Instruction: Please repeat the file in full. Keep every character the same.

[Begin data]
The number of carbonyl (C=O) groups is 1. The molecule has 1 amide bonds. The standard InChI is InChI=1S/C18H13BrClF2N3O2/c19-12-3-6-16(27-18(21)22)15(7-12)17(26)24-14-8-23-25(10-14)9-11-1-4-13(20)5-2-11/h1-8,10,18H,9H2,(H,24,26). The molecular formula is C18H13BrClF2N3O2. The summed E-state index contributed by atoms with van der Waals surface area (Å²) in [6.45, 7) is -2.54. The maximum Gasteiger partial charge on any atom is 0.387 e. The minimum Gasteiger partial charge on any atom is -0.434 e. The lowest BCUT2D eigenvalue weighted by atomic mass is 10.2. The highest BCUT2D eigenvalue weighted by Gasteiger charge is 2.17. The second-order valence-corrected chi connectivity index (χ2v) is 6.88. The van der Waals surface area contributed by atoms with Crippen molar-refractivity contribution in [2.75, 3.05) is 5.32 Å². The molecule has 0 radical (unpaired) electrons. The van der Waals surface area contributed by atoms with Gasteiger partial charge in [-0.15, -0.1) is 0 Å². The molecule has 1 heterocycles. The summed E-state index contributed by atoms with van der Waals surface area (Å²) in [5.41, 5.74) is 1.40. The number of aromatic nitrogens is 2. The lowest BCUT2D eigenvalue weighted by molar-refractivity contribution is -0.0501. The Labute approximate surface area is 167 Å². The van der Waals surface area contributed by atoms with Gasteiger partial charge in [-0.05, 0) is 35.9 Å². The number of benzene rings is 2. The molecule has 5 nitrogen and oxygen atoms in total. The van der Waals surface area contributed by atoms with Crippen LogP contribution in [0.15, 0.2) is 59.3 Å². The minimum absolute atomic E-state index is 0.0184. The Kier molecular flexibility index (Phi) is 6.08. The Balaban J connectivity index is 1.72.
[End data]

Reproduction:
The number of carbonyl (C=O) groups is 1. The molecule has 1 amide bonds. The standard InChI is InChI=1S/C18H13BrClF2N3O2/c19-12-3-6-16(27-18(21)22)15(7-12)17(26)24-14-8-23-25(10-14)9-11-1-4-13(20)5-2-11/h1-8,10,18H,9H2,(H,24,26). The molecular formula is C18H13BrClF2N3O2. The summed E-state index contributed by atoms with van der Waals surface area (Å²) in [6.45, 7) is -2.54. The maximum Gasteiger partial charge on any atom is 0.387 e. The minimum Gasteiger partial charge on any atom is -0.434 e. The lowest BCUT2D eigenvalue weighted by atomic mass is 10.2. The highest BCUT2D eigenvalue weighted by Gasteiger charge is 2.17. The second-order valence-corrected chi connectivity index (χ2v) is 6.88. The van der Waals surface area contributed by atoms with Crippen molar-refractivity contribution in [2.75, 3.05) is 5.32 Å². The molecule has 0 radical (unpaired) electrons. The van der Waals surface area contributed by atoms with Gasteiger partial charge in [-0.15, -0.1) is 0 Å². The molecule has 1 heterocycles. The summed E-state index contributed by atoms with van der Waals surface area (Å²) in [5.41, 5.74) is 1.40. The number of aromatic nitrogens is 2. The lowest BCUT2D eigenvalue weighted by molar-refractivity contribution is -0.0501. The Labute approximate surface area is 167 Å². The van der Waals surface area contributed by atoms with Gasteiger partial charge in [-0.05, 0) is 35.9 Å². The number of benzene rings is 2. The molecule has 5 nitrogen and oxygen atoms in total. The van der Waals surface area contributed by atoms with Crippen LogP contribution in [0.15, 0.2) is 59.3 Å². The minimum absolute atomic E-state index is 0.0184. The Kier molecular flexibility index (Phi) is 6.08. The Balaban J connectivity index is 1.72.